Generations of Local Tofu-Making
Aloha Tofu is the largest O‘ahu based tofu company, but it didn’t start out that way. The family business was founded in 1950 by Kamesaburo and Tsuruko Uyehara and is now run by its fourth-generation owner, Paul Uyehara and his wife. Uyehara’s grandparents first purchased the small tofu factory from a friend 72 years ago. With only a week to learn, they set out to create their livelihood, one block of tofu at a time.
Over the years, they have overcome many obstacles. Despite their factory burning down and challenges caused by the pandemic, their simple and wholesome mission has not changed. “Our mission is to make tofu and to supply the community with a food product,” said Uyehara. “For many, it’s a staple food item.”
Being a staple means that their production must match a large demand. Aloha Tofu processes one ton of soybeans to make 3,000 to 5,000 blocks of tofu and about 2,500 blocks of deep-fried tofu daily.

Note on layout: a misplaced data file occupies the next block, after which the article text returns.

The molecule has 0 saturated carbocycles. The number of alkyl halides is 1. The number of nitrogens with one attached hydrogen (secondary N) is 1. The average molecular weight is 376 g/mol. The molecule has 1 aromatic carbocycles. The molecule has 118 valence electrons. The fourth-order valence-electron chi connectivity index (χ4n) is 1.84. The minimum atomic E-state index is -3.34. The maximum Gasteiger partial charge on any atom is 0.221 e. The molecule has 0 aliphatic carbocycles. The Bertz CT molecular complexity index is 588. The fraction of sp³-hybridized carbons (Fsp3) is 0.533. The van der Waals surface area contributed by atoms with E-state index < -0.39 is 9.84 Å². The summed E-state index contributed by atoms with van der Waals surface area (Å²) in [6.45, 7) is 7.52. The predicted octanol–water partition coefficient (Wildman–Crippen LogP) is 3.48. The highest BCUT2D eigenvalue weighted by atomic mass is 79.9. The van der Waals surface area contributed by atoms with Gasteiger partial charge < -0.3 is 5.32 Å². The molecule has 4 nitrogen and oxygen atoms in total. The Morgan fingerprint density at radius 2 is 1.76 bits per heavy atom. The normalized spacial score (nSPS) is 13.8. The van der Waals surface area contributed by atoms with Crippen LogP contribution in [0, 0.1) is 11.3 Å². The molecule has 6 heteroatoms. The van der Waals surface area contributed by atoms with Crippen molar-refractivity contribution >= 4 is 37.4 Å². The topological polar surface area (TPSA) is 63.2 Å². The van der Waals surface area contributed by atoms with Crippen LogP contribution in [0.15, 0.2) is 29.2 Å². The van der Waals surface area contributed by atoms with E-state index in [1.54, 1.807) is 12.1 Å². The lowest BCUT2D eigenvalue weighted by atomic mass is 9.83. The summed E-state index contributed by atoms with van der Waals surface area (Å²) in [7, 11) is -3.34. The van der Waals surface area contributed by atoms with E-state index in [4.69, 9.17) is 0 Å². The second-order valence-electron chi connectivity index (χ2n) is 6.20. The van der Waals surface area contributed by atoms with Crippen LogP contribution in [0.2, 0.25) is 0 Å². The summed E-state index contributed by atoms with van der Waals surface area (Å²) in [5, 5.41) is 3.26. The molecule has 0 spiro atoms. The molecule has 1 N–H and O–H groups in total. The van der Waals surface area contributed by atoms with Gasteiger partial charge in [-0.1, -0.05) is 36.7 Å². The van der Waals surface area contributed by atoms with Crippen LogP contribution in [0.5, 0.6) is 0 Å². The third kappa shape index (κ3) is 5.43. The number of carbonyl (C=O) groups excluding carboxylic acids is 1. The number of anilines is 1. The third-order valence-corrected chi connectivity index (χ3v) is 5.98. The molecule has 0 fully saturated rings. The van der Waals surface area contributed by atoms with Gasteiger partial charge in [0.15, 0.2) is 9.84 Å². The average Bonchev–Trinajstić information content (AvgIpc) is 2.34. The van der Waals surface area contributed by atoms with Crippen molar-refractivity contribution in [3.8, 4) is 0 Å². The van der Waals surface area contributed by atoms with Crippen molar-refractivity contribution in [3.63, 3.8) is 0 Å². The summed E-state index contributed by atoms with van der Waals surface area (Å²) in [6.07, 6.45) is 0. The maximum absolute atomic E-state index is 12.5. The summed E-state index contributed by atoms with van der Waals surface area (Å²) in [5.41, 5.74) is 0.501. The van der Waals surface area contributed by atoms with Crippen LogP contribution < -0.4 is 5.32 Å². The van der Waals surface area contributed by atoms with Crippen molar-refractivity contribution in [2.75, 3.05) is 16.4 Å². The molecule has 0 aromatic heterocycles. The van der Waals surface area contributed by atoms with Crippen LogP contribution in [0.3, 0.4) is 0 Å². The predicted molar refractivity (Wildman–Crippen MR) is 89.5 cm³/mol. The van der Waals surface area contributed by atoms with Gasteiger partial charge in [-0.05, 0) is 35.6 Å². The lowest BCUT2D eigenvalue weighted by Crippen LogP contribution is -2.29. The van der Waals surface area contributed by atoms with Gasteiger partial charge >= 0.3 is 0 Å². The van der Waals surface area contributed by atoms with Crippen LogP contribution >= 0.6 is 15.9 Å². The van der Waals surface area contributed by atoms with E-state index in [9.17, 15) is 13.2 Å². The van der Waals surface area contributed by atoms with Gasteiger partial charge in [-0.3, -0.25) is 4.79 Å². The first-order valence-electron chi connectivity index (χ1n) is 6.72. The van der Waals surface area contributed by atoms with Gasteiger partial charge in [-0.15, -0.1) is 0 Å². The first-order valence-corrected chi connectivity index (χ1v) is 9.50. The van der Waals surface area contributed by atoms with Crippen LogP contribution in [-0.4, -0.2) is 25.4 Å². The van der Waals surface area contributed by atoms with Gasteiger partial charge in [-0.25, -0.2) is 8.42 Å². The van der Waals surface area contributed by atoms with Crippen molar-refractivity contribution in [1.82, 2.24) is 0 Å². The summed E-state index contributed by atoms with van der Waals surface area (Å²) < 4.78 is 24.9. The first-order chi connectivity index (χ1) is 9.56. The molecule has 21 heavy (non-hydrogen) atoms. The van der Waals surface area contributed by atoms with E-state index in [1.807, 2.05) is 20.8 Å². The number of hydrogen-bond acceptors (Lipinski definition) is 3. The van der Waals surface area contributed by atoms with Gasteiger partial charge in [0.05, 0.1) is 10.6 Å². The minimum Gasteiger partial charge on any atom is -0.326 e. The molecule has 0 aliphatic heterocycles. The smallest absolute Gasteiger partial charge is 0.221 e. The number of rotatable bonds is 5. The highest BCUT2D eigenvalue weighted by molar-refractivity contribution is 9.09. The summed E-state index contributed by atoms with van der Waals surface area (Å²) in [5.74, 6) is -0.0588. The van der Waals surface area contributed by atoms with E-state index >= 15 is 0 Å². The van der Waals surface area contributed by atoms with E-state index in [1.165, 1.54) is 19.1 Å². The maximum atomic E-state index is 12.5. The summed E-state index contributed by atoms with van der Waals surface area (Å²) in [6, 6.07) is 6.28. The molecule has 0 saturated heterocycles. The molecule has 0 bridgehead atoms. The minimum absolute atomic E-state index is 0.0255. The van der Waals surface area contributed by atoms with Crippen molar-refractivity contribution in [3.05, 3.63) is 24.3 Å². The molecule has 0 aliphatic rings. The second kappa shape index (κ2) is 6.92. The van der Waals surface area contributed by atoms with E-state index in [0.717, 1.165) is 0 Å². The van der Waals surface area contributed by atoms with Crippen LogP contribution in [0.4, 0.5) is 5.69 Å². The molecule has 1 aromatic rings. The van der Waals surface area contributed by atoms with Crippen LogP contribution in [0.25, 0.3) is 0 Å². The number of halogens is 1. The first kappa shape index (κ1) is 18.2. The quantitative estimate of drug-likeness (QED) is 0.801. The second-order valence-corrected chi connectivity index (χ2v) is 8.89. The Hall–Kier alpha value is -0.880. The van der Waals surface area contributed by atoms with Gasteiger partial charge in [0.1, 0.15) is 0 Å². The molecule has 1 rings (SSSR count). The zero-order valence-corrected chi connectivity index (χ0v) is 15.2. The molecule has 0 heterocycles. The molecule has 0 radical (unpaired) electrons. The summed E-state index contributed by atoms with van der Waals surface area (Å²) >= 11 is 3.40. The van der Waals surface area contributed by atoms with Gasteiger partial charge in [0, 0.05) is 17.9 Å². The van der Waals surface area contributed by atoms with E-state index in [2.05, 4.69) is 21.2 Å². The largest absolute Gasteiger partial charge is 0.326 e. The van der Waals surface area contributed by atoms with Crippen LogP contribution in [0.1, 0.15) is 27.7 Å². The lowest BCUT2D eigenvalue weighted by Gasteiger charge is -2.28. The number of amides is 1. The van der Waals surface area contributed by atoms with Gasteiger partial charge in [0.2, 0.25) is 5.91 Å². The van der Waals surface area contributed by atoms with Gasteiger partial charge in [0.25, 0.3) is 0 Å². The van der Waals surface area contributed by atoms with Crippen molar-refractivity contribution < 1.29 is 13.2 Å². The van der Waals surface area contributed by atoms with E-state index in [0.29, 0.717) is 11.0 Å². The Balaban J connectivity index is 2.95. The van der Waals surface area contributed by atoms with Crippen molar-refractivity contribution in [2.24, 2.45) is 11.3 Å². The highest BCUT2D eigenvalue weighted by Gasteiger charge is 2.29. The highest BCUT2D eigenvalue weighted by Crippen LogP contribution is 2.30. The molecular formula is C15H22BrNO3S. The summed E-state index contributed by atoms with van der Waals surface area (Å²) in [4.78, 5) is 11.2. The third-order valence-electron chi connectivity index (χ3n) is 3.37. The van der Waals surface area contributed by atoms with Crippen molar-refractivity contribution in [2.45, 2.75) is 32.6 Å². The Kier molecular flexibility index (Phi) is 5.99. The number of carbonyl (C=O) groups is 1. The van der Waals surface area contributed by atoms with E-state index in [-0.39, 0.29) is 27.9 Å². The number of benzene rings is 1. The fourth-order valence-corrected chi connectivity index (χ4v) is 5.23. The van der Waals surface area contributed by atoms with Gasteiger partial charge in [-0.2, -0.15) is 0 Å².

Products include firm and soft tofu, as well as natto, soymilk, and deep-fried tofu also known as aburage and atsuage, at many local supermarkets. All of their products can be found on their website at www.aloha-tofu.com. The website also provides nutritional facts and the history of the business, as well as an extensive list of healthy and traditional tofu recipes.
Tofu is very nutritious with the firm tofu containing 36 grams and the soft tofu containing 24 grams of protein respectively. Tofu is also said to contain several anti-inflammatory and antioxidant phyto-chemicals. It is also a good source of fiber, potassium, magnesium, iron, copper and manganese.
Despite all the benefits, there are few local tofu producers. “When I came back in 1996, there were about nine factories operating on O‘ahu,” said Uyehara. “But now there’s only two.” Dedication and hard work are key to operating a business like tofu production. He starts his day at 4 a.m. and is at the factory six days a week. It is a difficult line of work, but Uyehara loves it. He hopes that tofu will continue to be locally produced.
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